“When Air Drop is defaulted to ‘anyone can send you anything,’ that is a design choice that is creating a particular vision of how this company feels people should connect,” Waldman says. “That vision is open connection. We need to encourage platforms to be more protective of privacy and safety than open connection.”
Platforms also tend to approach cases of harassment as one-off incidents instead of viewing them as part of a larger pattern of harassment. Waldman says if a user wants to report an incident of cyberflashing or get a harassing comment taken down, they can flag it but platforms rarely “look beyond the four walls of the one picture you flagged.”
“If you are more able to provide context—and platforms don’t really like that—and show how all of these tools are being used against you as part of a larger pattern, then there might be more options for redress,” Waldman says.
Unfortunately, there are some concrete barriers to regulating online platforms. One is that lawmakers typically don’t understand what platforms do or how they work, Waldman says. But more concerning is a major legal and constitutional hurdle: Section 230.
“The main obstacle for states telling platforms what they can and cannot allow is that, for better or for worse, the First Amendment doctrine and Section 230 of the Communications Decency Act pretty much immunizes these platforms from regulation and from lawsuits and a lot of other things that could provide outside limits on what they do,” Waldman says.
Section 230 is a federal law that was passed in 1996 as part of the CDA and provides near blanket immunity for online platforms when it comes to third-party content.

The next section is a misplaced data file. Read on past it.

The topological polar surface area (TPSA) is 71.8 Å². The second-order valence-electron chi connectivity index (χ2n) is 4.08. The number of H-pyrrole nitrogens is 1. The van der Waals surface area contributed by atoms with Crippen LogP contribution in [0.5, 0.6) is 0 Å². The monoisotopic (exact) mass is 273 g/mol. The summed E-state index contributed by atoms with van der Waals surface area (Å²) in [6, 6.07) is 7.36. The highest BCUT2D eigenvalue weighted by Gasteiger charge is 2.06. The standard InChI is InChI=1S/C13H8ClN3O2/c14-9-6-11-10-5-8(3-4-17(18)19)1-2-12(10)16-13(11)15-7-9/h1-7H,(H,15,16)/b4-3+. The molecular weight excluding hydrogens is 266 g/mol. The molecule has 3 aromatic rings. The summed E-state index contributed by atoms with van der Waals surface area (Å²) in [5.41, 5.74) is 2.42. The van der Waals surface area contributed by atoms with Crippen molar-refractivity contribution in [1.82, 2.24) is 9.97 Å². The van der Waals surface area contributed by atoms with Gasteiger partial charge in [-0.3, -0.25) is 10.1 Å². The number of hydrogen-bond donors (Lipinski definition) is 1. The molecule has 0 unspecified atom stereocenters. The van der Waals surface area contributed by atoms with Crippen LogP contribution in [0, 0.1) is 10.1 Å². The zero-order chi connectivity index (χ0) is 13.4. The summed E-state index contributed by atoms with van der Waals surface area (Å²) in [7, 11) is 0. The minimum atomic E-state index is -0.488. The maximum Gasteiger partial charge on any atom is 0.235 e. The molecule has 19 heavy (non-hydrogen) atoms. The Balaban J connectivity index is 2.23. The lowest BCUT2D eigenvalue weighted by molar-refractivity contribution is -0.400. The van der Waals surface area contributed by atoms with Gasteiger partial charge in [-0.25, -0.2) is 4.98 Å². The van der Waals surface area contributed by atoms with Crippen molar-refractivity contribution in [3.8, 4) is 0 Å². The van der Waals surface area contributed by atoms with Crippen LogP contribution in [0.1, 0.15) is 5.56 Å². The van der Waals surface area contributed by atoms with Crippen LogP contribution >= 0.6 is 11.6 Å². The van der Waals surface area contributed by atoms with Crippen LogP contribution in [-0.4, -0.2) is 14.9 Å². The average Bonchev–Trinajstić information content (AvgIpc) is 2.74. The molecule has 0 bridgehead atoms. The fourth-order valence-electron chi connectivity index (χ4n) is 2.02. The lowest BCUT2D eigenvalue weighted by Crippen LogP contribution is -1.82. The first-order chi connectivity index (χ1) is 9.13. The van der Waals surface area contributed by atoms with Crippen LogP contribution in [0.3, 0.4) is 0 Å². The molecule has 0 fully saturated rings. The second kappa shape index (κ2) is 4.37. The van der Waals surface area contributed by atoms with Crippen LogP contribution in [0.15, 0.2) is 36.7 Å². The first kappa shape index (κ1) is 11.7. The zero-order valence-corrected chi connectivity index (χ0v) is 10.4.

Recent developments in online law could also make it even more difficult for states or the federal government to get companies to remove or regulate content on their platforms. Texas’ House Bill 20 prohibits social media companies from removing posts or users based on a political “viewpoint.”
The Texas law is part of a broader conservative movement that claims there is an anti-conservative bias among major tech companies and social media platforms. Although these claims have been disputed, social media companies do have policies—effective or ineffective—that prohibit graphic content, hate speech and bullying.
“Any conversation about the law’s role here has to be told with a context that there is one major political party that’s trying to use law to manipulate platforms to do what it wants to, to advance its causes,” Waldman says. “You can’t talk about these laws without talking about the disingenuous activities that one side is engaged in because they color how we approach law generally.”
The days of changing how platforms regulate cyberflashing are still a ways off, Waldman says. But the FLASH Act and the recent rush of new legislation that’s making its way through state legislatures is at least a place to start.
“Obviously, there are limitations for how this is going to work, but it’s a convenient approach that doesn’t involve the complex nitty gritty of actually doing something about it on a systemic level,” Waldman says.
States are starting to crack down on cyberflashing, but it might not be enough (2022, October 6)
retrieved 7 October 2022